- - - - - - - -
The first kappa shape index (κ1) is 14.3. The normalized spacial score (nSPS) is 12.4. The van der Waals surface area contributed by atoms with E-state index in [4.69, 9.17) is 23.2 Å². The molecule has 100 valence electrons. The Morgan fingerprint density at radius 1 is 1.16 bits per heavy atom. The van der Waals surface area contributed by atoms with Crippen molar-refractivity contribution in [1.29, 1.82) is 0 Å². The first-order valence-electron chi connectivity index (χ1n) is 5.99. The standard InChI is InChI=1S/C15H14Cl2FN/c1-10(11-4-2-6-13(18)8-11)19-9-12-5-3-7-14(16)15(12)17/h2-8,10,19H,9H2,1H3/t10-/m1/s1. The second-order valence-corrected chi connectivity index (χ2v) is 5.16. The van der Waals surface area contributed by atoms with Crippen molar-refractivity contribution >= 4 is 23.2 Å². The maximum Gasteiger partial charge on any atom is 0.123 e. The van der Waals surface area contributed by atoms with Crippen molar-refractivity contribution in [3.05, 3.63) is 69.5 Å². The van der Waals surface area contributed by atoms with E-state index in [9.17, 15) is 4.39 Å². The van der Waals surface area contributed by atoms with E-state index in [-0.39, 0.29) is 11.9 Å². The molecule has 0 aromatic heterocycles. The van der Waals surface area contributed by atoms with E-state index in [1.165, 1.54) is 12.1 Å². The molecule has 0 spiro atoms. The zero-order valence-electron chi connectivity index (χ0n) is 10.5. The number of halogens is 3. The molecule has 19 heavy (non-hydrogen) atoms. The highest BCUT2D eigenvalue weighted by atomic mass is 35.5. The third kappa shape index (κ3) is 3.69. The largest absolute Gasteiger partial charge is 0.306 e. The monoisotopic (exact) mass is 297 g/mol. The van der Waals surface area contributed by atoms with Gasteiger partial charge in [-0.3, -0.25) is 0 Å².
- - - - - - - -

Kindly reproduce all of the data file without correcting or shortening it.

The first kappa shape index (κ1) is 14.3. The normalized spacial score (nSPS) is 12.4. The van der Waals surface area contributed by atoms with E-state index in [4.69, 9.17) is 23.2 Å². The molecule has 100 valence electrons. The Morgan fingerprint density at radius 1 is 1.16 bits per heavy atom. The van der Waals surface area contributed by atoms with Crippen molar-refractivity contribution in [1.29, 1.82) is 0 Å². The first-order valence-electron chi connectivity index (χ1n) is 5.99. The standard InChI is InChI=1S/C15H14Cl2FN/c1-10(11-4-2-6-13(18)8-11)19-9-12-5-3-7-14(16)15(12)17/h2-8,10,19H,9H2,1H3/t10-/m1/s1. The second-order valence-corrected chi connectivity index (χ2v) is 5.16. The van der Waals surface area contributed by atoms with Crippen molar-refractivity contribution >= 4 is 23.2 Å². The maximum Gasteiger partial charge on any atom is 0.123 e. The van der Waals surface area contributed by atoms with Crippen molar-refractivity contribution in [3.05, 3.63) is 69.5 Å². The van der Waals surface area contributed by atoms with E-state index in [9.17, 15) is 4.39 Å². The van der Waals surface area contributed by atoms with E-state index in [-0.39, 0.29) is 11.9 Å². The molecule has 0 aromatic heterocycles. The van der Waals surface area contributed by atoms with E-state index in [1.165, 1.54) is 12.1 Å². The molecule has 0 spiro atoms. The zero-order valence-electron chi connectivity index (χ0n) is 10.5. The number of halogens is 3. The molecule has 19 heavy (non-hydrogen) atoms. The highest BCUT2D eigenvalue weighted by atomic mass is 35.5. The third kappa shape index (κ3) is 3.69. The largest absolute Gasteiger partial charge is 0.306 e. The monoisotopic (exact) mass is 297 g/mol. The van der Waals surface area contributed by atoms with Gasteiger partial charge in [-0.3, -0.25) is 0 Å².